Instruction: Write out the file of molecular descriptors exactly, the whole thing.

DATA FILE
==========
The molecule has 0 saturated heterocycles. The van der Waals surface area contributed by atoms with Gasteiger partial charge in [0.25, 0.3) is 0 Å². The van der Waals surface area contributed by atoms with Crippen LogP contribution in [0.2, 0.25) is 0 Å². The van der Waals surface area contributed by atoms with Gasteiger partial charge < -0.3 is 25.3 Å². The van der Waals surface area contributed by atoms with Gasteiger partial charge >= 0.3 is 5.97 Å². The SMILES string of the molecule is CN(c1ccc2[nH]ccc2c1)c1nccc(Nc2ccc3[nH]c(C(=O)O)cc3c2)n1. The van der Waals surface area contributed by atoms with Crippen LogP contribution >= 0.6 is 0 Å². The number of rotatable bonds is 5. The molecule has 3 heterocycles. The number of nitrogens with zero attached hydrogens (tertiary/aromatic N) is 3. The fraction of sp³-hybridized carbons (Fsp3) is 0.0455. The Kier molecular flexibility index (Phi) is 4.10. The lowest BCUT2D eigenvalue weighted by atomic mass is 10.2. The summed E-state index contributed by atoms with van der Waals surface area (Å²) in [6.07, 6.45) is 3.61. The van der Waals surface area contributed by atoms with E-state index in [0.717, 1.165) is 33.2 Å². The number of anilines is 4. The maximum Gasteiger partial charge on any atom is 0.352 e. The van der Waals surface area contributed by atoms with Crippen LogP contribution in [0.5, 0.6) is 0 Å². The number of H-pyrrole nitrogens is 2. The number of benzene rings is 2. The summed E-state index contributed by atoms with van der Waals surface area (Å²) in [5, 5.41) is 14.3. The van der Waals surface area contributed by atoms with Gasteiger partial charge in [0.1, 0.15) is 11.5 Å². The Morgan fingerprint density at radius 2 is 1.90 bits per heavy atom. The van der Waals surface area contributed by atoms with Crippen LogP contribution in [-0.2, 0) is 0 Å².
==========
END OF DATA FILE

The molecule has 0 saturated heterocycles. The van der Waals surface area contributed by atoms with Gasteiger partial charge in [0.25, 0.3) is 0 Å². The van der Waals surface area contributed by atoms with Crippen LogP contribution in [0.2, 0.25) is 0 Å². The van der Waals surface area contributed by atoms with Gasteiger partial charge < -0.3 is 25.3 Å². The van der Waals surface area contributed by atoms with Gasteiger partial charge >= 0.3 is 5.97 Å². The SMILES string of the molecule is CN(c1ccc2[nH]ccc2c1)c1nccc(Nc2ccc3[nH]c(C(=O)O)cc3c2)n1. The van der Waals surface area contributed by atoms with Crippen LogP contribution >= 0.6 is 0 Å². The number of rotatable bonds is 5. The molecule has 3 heterocycles. The number of nitrogens with zero attached hydrogens (tertiary/aromatic N) is 3. The fraction of sp³-hybridized carbons (Fsp3) is 0.0455. The Kier molecular flexibility index (Phi) is 4.10. The lowest BCUT2D eigenvalue weighted by atomic mass is 10.2. The summed E-state index contributed by atoms with van der Waals surface area (Å²) in [6.07, 6.45) is 3.61. The van der Waals surface area contributed by atoms with E-state index in [0.717, 1.165) is 33.2 Å². The number of anilines is 4. The maximum Gasteiger partial charge on any atom is 0.352 e. The van der Waals surface area contributed by atoms with Crippen LogP contribution in [0.5, 0.6) is 0 Å². The number of H-pyrrole nitrogens is 2. The number of benzene rings is 2. The summed E-state index contributed by atoms with van der Waals surface area (Å²) in [5, 5.41) is 14.3. The van der Waals surface area contributed by atoms with Gasteiger partial charge in [0.1, 0.15) is 11.5 Å². The Morgan fingerprint density at radius 2 is 1.90 bits per heavy atom. The van der Waals surface area contributed by atoms with Crippen LogP contribution in [-0.2, 0) is 0 Å².